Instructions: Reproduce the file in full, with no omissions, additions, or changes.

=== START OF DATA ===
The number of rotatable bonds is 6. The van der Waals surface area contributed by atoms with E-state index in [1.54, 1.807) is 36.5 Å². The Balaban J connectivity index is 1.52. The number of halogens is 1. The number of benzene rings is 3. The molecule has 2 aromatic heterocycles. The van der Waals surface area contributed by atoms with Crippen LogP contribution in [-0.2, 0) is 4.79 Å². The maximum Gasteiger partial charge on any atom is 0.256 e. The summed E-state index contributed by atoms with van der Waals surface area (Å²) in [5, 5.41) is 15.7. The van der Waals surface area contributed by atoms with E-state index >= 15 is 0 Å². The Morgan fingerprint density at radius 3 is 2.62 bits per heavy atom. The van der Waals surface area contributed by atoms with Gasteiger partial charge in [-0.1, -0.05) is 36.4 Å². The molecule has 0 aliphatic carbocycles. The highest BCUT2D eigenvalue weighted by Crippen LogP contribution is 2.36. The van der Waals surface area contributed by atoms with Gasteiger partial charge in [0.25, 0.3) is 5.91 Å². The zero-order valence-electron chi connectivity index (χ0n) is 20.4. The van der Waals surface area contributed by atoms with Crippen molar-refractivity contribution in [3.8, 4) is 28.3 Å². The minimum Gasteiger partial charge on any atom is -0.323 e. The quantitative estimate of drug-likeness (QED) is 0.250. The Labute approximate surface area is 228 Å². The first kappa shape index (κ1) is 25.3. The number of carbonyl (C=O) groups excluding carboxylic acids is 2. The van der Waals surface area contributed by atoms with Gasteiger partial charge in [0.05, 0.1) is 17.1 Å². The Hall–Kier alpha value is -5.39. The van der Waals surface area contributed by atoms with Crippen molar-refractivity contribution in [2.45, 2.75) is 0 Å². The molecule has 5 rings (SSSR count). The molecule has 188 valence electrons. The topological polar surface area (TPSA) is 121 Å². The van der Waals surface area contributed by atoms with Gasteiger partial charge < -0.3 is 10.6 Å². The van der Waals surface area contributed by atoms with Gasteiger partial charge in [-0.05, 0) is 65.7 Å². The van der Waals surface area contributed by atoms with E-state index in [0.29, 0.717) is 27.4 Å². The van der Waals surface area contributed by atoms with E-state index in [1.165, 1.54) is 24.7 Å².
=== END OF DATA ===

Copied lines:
The number of rotatable bonds is 6. The van der Waals surface area contributed by atoms with E-state index in [1.54, 1.807) is 36.5 Å². The Balaban J connectivity index is 1.52. The number of halogens is 1. The number of benzene rings is 3. The molecule has 2 aromatic heterocycles. The van der Waals surface area contributed by atoms with Crippen LogP contribution in [-0.2, 0) is 4.79 Å². The maximum Gasteiger partial charge on any atom is 0.256 e. The summed E-state index contributed by atoms with van der Waals surface area (Å²) in [5, 5.41) is 15.7. The van der Waals surface area contributed by atoms with E-state index >= 15 is 0 Å². The Morgan fingerprint density at radius 3 is 2.62 bits per heavy atom. The van der Waals surface area contributed by atoms with Gasteiger partial charge in [-0.1, -0.05) is 36.4 Å². The molecule has 0 aliphatic carbocycles. The highest BCUT2D eigenvalue weighted by Crippen LogP contribution is 2.36. The van der Waals surface area contributed by atoms with Gasteiger partial charge in [0.25, 0.3) is 5.91 Å². The zero-order valence-electron chi connectivity index (χ0n) is 20.4. The van der Waals surface area contributed by atoms with Crippen molar-refractivity contribution in [3.8, 4) is 28.3 Å². The minimum Gasteiger partial charge on any atom is -0.323 e. The quantitative estimate of drug-likeness (QED) is 0.250. The Labute approximate surface area is 228 Å². The first kappa shape index (κ1) is 25.3. The number of carbonyl (C=O) groups excluding carboxylic acids is 2. The van der Waals surface area contributed by atoms with Gasteiger partial charge in [0.05, 0.1) is 17.1 Å². The Hall–Kier alpha value is -5.39. The van der Waals surface area contributed by atoms with Crippen molar-refractivity contribution in [2.45, 2.75) is 0 Å². The molecule has 5 rings (SSSR count). The molecule has 188 valence electrons. The topological polar surface area (TPSA) is 121 Å². The van der Waals surface area contributed by atoms with Gasteiger partial charge < -0.3 is 10.6 Å². The van der Waals surface area contributed by atoms with Gasteiger partial charge in [-0.05, 0) is 65.7 Å². The van der Waals surface area contributed by atoms with E-state index in [0.29, 0.717) is 27.4 Å². The van der Waals surface area contributed by atoms with E-state index in [1.165, 1.54) is 24.7 Å².